For example, almost everything that's recyclable gets recycled - not by your standard suburban family, but by the people who make their living sorting through garbage cans for sellable materials. The grocery stores don't provide bags for you (customer service is a relatively new concept here), so almost everyone carries their own shopping bag to the store. & millions of people (I can safely say that in the largest city in China) use public transportation every day instead of driving a car around town.

Now if we could just get rid of all that smog.

Tuesday, March 9, 2010

Naming Yourself

I teach English at a school for adults here in Shanghai. Most of the students have an English name that they have used since long before they became English students. It seems to be the custom in China for people to adopt an English name in addition to their Chinese name. Since many Chinese people deal with English speakers regularly, it just makes things easier for everyone. Most people choose "normal" names, like Amy or Barry, but some people get creative with names like Sugar or Eunice.

In Vietnam it was different. Only students of English had English names, & many of those were chosen by their foreign teachers. Some students mocked the system by naming themselves Superman or Cinderella. In business, however, Vietnamese people use their Vietnamese name, even when dealing with English speakers. They don't want English names. It's not their real name.

When I go to the post office or the bank, they sometimes ask me if I have a Chinese name. I've tried to think of a good name to use, but haven't come up with anything that I can remember long enough to tell anyone about it. I think I'll just stick with Nancy. It's easier for everyone.

Monday, March 8, 2010

Public Transportation

Living in Shanghai means relying on public transportation. I had a bicycle in Vietnam, which allowed me to roam freely around the small town where I lived. But here in Shanghai, a bicycle is impractical. The city is just too huge to try to bike from one place to another.

A car - or even a scooter - is also out of the question, since I won't be here long enough to make the investment worthwhile. Besides, I don't know how to drive here. Good thing my apartment is a five-minute walk from my school.

On my days off I use the bus & subway to get to the center of the city where all the interesting things are: museums, monuments, bars, & bookstores. Most trips downtown take about an hour one way, sometimes longer depending on how many transfers I make.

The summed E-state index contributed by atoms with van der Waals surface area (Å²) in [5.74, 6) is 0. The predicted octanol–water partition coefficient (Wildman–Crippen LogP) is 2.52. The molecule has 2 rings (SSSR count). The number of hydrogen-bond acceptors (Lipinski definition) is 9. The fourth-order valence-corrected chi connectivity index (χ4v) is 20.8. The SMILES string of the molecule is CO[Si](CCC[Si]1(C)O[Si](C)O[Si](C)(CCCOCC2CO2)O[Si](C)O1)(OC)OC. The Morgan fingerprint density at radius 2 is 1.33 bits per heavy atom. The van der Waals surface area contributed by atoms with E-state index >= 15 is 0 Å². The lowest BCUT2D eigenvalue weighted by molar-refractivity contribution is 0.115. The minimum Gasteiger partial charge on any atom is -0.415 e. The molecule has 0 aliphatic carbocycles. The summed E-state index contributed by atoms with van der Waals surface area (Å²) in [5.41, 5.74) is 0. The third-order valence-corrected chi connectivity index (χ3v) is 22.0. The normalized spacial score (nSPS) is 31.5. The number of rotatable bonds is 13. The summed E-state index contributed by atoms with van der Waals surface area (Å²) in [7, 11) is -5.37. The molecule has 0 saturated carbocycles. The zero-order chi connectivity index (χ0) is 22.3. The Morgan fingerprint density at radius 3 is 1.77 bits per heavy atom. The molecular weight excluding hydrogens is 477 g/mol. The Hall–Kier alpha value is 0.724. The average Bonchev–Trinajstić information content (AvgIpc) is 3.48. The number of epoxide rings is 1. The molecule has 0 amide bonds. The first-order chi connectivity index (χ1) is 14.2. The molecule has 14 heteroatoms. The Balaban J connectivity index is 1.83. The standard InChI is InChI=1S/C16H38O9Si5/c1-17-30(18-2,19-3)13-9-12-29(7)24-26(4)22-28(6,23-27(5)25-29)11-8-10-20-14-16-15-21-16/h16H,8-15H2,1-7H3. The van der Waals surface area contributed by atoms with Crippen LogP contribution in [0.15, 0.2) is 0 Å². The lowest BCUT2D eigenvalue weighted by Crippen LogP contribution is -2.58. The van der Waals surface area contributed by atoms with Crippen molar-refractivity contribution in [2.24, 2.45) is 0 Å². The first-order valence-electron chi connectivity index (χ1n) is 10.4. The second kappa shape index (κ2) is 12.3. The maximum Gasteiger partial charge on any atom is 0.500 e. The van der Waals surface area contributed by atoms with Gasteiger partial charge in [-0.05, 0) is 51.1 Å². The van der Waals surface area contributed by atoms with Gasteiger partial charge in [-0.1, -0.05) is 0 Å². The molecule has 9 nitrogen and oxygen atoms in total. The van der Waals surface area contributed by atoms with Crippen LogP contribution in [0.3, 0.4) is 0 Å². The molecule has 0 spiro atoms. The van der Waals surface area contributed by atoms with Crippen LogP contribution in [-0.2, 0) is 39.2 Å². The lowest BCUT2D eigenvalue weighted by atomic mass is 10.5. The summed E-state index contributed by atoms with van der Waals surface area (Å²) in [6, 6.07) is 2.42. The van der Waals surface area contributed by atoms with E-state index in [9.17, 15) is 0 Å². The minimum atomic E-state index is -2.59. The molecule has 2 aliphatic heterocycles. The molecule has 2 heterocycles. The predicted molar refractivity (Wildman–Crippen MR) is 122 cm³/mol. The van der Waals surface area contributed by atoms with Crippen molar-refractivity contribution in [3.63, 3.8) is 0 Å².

So I struggle with this conflict: On the one hand, I want to go out & see this city, take in all it has to offer, experience it to the fullest. On the other hand, I don't look forward to dealing with the journey, the pushing & shoving, trying to ask for directions when I don't speak the language. Besides, I've been working all week & I'm tired. It would be so much easier just to stay home & watch a DVD that I bought from a street vendor.

Luckily, I have so far been able to push through my laziness & go out anyway. I start to think of all the things out there that I could be missing, & I grab my transportation card & go. & it's almost always worth it.

Sunday, March 7, 2010

Tasteless Produce

At the grocery store the other day I bought these plump bright red cherries. I thought about them the whole way home - how juicy & sweet & yummy they would be. But when I finally bit into one, it was tasteless. Bummer.

Actually, much of the produce I've found at the grocery store has been pretty tasteless. I've been eating less fruits & vegetables because of it. I guess that's what you get when you live in a big city: mass produced produce for the masses.

Saturday, March 6, 2010

Chinese Finger Counting






Friday, March 5, 2010

Stuff on Sticks

My favorite street food in Shanghai is what I like to call Stuff on Sticks. These guys set up their barbeques on the street corner & display a wide variety of yummy food on wooden skewers.

You just pick out what you want & hand it to the guy who lays it over the hot coals. He brushes it with oil & soy sauce, & shakes salt & chili powder on it. A few minutes later it's done & you have a tasty treat. This time I got eggplant, tofu, mushrooms, & zucchini. Nom nom nom.

Those coals are actually red hot but it doesn't look like it in the first photo. Here's another one.

Thursday, March 4, 2010

Pushing in Chinese

扑行 pu xing

扑 pu1: To throw oneself on, pounce on, rush on, attack; flap, flutter
行 xing2: To go, travel, prevail, do, perform, carry out, engage in

My new word to describe using public transportation in Shanghai.

Wednesday, March 3, 2010

Connecting to the Internet

After several attempts, I finally got the internet connected in my apartment today. It's astounding how long it takes to get these kinds of things accomplished in an unfamiliar place in an unfamiliar language. But now I have internet 24/7! (Danger. I may never go out again.)